Goodbye to Nafhold

2010-07-24 09:22

The leadership fights at the ­National African Federated Chamber of

Commerce and Industry (Nafcoc) have taken a dramatic turn: the organisation’s

executive council has decided to break up its investment holding arm,

Nafhold.

The executive council is Nafcoc’s highest decision-making body

­after conference.

The decision to liquidate Nafhold will most likely vindicate the

actions of Buhle Mthethwa, ­Nafcoc’s former leader, who ­ironically was ousted

late last year by the chamber’s current crop of leadership for trying to do the

same thing.

Nafhold has been the source of recent internal leadership squabbles

that have threatened the ­existence of the country’s largest chamber for small

business.

Shares worth an estimated R1.8 billion have been at the centre of

Nafcoc’s ­recent leadership battles.

Nafhold owns 25% of Tsogo ­Investment Holdings, which ­controls the

Southern Sun hotel chain and several casinos.

It also has shares in e.tv, ICT companies, and firms operating in

the financial and manufacturing sectors.

It also owns a number of

properties.

But the decision to sell the Tsogo Investment Holdings shares will

be the one that spells the end of Nafhold and a decade of internal battles over

its assets.

Mthethwa’s leadership wanted to liquidate Nafhold and dismiss chief

executive Michael Leaf and chairperson Jabu Hlongwane ­because the investment

arm had failed to disburse shares to Nafcoc individual members and

constituencies since 2003, despite a Nafcoc resolution to do so.

Dissolving Nafhold will make it easier for the Nafcoc leadership to

access its funds as the key financial decision-making powers will now rest with

its treasurer, Buti ­Letsoela.

However, questions remain whether Nafcoc will finally ­disburse the

shares to the members or invest the money in ­programmes that will better the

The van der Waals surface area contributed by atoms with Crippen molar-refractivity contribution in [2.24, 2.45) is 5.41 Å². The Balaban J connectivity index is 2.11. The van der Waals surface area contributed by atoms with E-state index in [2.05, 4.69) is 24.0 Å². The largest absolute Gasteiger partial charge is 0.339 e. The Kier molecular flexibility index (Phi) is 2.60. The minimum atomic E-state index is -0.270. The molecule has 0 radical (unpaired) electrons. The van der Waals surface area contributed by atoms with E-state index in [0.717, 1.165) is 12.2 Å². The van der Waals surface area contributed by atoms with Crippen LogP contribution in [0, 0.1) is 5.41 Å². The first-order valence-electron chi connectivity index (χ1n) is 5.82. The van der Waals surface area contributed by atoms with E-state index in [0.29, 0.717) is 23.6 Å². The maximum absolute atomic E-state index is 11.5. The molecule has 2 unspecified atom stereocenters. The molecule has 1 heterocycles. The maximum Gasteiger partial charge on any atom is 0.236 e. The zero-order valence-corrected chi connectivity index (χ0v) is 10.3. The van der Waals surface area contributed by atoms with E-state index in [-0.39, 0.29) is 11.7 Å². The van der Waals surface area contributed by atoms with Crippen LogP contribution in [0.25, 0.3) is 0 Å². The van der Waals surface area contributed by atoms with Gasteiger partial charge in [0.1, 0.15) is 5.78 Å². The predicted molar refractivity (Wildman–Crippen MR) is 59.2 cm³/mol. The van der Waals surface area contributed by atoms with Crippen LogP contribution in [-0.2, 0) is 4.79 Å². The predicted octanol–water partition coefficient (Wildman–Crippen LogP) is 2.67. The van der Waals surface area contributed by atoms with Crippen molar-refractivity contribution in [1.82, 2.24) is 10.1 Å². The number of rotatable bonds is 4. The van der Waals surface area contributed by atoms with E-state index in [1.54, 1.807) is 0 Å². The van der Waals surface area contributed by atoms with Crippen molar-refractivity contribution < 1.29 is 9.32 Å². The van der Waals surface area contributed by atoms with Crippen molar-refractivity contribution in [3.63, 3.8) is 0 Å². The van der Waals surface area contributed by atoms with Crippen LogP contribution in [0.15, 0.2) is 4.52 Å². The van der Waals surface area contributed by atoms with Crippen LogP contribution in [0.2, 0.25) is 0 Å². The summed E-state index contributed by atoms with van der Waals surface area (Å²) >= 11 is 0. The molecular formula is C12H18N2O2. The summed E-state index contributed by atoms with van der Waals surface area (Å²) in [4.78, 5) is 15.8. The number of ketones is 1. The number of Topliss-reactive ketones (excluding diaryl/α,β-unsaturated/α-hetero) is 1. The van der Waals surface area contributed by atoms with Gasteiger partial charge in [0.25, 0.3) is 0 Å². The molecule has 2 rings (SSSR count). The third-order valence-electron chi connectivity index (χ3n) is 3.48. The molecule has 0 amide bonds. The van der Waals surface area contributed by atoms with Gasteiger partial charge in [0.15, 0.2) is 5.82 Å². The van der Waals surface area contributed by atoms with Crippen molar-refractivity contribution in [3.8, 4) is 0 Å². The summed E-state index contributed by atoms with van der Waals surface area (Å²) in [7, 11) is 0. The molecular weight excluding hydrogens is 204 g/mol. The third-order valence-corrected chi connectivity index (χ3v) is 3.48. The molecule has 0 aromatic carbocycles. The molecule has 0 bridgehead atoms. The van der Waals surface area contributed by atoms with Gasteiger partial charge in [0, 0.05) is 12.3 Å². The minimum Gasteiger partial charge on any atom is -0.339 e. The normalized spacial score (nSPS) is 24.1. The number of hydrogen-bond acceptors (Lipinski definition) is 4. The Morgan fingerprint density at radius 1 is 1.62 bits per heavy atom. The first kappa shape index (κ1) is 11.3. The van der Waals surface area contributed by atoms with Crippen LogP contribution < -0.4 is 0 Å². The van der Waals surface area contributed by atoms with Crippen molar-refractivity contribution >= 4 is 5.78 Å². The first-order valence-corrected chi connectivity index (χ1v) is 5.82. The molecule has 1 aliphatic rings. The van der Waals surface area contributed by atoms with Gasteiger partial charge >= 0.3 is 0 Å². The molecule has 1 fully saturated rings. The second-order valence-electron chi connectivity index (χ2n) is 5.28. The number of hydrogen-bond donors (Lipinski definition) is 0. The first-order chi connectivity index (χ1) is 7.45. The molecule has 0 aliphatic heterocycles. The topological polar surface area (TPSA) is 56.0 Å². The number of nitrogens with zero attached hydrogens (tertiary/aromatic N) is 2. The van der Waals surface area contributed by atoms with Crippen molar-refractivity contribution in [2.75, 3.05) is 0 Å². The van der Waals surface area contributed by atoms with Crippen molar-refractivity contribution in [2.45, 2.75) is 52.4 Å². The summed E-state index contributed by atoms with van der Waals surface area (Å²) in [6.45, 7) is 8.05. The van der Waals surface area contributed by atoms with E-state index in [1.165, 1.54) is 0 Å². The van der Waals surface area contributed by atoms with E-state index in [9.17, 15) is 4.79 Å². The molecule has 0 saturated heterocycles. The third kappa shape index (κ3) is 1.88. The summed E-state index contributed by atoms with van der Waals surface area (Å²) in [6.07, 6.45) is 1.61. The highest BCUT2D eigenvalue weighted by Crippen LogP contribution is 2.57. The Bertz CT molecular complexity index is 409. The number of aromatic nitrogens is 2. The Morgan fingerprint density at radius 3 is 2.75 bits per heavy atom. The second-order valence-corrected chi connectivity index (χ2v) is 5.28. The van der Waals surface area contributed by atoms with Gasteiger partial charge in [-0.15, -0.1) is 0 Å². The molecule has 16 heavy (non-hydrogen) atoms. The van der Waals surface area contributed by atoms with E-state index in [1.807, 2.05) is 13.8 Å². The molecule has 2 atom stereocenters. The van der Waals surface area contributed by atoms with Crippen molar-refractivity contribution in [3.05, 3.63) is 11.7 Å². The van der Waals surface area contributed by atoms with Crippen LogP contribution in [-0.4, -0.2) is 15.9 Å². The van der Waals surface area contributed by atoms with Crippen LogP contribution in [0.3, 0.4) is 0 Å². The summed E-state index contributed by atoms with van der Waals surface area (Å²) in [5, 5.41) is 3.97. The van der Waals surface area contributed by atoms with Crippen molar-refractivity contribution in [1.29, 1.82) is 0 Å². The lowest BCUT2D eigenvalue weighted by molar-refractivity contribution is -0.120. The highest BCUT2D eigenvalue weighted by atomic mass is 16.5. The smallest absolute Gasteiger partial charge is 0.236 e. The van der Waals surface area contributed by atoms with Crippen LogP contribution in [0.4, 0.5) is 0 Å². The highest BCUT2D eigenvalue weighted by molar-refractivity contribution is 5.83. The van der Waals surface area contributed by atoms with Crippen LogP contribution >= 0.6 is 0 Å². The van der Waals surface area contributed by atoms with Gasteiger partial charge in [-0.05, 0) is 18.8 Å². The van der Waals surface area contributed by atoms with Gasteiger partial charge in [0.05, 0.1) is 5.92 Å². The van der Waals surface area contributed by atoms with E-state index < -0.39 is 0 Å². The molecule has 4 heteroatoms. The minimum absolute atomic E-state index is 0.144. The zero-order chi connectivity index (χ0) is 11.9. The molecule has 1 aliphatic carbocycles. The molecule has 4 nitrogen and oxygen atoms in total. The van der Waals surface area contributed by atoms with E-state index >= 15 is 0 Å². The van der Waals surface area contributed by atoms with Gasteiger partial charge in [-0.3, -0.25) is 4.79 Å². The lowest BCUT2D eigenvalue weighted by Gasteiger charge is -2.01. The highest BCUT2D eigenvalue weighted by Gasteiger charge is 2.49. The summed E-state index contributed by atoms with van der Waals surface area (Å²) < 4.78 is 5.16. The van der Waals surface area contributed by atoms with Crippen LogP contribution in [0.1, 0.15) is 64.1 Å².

operations of its constituencies and individual members.

This week a source close to Nafcoc’s sitting president, Lawrence

Mavundla, said the only thing that had kept Nafhold in existence was the shares

the investment arm held in Tsogo Investment Holdings.

“We are about to conclude the process to sell the Tsogo Sun shares

and Nafhold will soon be history,” said the source.

Mavundla refused to provide ­details this week.

“We have resolved that we should not make a media statement

­because the process to sell the ­Tsogo Investment Holdings shares is at a

sensitive stage and we would not want to give our enemies ammunition to use

against us,” said Mavundla.

He added that the deal to sell the Tsogo Investment Holdings shares

involved companies that were listed on the JSE and any ­publicity about the

transaction might affect their share prices.

The source conceded that Mthethwa’s leadership had legitimate

grounds for wanting to expel Hlongwane and Leaf for failing to disburse the

shares.

“Buhle’s leadership was right to want to do away with Leaf and

Hlongwane. But the problem is the manner in which they dealt with the

situation,” said the source.

The source was referring to a march organised by Mthethwa’s

leadership to the Nafhold offices in Sandton last year over the ­disbursing of

the shares.

A faction headed by Mavundla used the march to pass a motion of no

confidence against Mthethwa and expelled her leadership. The Mavundla group

alleged that the march gave Nafcoc negative ­publicity.

Nafhold was established in 1994 and has been carrying the tab for

Nafcoc programmes and its 17 ­constituencies.

This meant that whenever the leadership of Nafcoc wanted ­money to

pay for rent, salaries, conferences and business trips, they had to approach

Leaf and Hlongwane to get the funds.

The duo decided which programmes to fund and the leadership did not

always agree with its decisions. For example, Leaf and Hlongwane were accused by

Mthethwa of refusing to release funds to pay rent for Nafcoc’s head office in

Rivonia.

After Mavundla toppled Mthethwa, Nafhold started releasing

­payments for the costs and even bought 15 Toyota Hilux double cabs worth R5 million last November for the new leadership.

A source within Nafcoc said Leaf and Hlongwane would no longer play

a role within the organisation.

“We feel that they have been with the chamber for too long and they

must go,” said the source.



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